Harold Bloom - 1973
Through an insightful study of Romantic poets, Bloom puts forth his central vision of the relations between precursors and the individual artist. His argument that all literary texts are a strong misreading of those that precede them had an enormous impact on the practice of criticism and post-structuralist literary theory. The book remains a central work of criticism for all students of literature.Written in a moving personal style, anchored by concrete examples, and memorable quotations, this second edition of Bloom's classic work maintains that the anxiety of influence cannot be evaded - neither by poets nor by responsible readers and critics. A new introduction, centering upon Shakespeare and Marlowe explains the genesis of Bloom's thinking, and the subsequent influence of the book on literary criticism of the past quarter of a century.
Shadow and Evil in Fairy Tales
Marie-Louise von Franz - 1974
In this book, Marie-Louise von Franz uncovers some of the important lessons concealed in tales from around the world, drawing on the wealth of her knowledge of folklore, her experience as a psychoanalyst and a collaborator with Jung, and her great personal wisdom. Among the many topics discussed in relation to the dark side of life and human psychology, both individual and collective, are:- How different aspects of the shadow--all the affects and attitudes that are unconscious to the ego personality--are personified in the giants and monsters, ghosts, and demons, evil kings, and wicked witches of fairy tales- How problems of the shadow manifest differently in men and women- What fairy tales say about the kinds of behavior and attitudes that invite evil- How Jung's technique of Active imagination can be used to overcome overwhelming negative emotions- How ghost stories and superstitions reflect the psychology of grieving- What fairy tales advise us about whether to struggle against evil or turn the other cheekDr. von Franz concludes that every rule of behavior that we can learn from the unconscious through fairy tales and dreams is usually a paradox: sometimes there must be a physical struggle against evil and sometimes a contest of wits, sometimes a display of strength or magic and sometimes a retreat. Above all, she shows the importance of relying on the central, authentic core of our being--the innermost Self, which is beyond the struggle between the opposites of good and evil.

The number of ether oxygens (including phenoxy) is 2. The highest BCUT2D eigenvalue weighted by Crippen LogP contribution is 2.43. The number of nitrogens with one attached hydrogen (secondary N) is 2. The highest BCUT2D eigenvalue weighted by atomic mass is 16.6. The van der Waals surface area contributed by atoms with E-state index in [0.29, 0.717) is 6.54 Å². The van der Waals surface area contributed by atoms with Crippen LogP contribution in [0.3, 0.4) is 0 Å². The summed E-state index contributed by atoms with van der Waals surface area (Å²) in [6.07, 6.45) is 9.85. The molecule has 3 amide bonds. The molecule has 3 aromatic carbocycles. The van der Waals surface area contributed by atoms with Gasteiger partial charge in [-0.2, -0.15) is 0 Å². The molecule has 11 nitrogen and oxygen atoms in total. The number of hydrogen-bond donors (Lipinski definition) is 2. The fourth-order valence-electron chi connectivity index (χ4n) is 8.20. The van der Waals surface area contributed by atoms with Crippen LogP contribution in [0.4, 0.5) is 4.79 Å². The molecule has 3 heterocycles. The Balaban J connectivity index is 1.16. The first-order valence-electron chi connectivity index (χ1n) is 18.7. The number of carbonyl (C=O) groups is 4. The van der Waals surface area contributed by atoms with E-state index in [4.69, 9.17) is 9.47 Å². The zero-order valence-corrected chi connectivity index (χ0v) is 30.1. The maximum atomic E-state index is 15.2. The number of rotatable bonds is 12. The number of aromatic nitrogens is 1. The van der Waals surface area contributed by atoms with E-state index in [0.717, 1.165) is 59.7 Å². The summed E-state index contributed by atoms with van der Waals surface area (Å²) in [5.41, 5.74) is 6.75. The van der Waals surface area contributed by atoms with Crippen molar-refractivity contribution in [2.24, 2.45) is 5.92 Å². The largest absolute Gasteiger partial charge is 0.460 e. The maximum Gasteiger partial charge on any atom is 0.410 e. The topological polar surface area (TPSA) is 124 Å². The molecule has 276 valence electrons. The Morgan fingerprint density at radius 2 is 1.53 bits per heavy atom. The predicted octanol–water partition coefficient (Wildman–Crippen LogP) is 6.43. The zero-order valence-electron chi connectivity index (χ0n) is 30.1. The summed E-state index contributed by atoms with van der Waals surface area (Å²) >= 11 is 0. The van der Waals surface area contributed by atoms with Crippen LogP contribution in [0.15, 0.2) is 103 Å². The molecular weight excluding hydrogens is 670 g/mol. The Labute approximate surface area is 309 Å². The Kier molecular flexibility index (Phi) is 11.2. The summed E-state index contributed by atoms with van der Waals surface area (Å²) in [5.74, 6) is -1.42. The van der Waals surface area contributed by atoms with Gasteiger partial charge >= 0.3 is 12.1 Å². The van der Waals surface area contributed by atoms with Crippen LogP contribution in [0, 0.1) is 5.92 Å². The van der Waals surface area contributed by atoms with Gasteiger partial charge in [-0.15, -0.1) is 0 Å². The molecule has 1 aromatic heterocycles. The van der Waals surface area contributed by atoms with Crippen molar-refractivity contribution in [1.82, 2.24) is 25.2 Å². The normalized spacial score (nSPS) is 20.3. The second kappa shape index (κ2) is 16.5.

If This Be Treason: Translation and its Dyscontents
Gregory Rabassa - 2005
His translations of Gabriel García Márquez’s One Hundred Years of Solitude and Julio Cortázar’s Hopscotch have helped make these some of the the most widely read and respected works in world literature. (García Márquez was known to say that the English translation of One Hundred Years was better than the Spanish original.) In If This Be Treason: Translation and Its Dyscontents, Rabassa offers a coolheaded and humorous defense of translation, laying out his views on the translator’s art. Anecdotal and always illuminating, Rabassa traces his career from a boyhood on a New Hampshire farm, his school days “collecting” languages, the two and a half years he spent overseas during WWII, and his South American travels, until one day “I signed a contract to do my first translation of a long work [Cortázar’s Hopscotch] for a commercial publisher.” Additionally, Rabassa offers us his “rap sheet,” a consideration of the various authors and the over 40 works he has translated. This longawaited memoir is a joy to read, an instrumental guide to translating, and a look at the life of one of its great practitioners.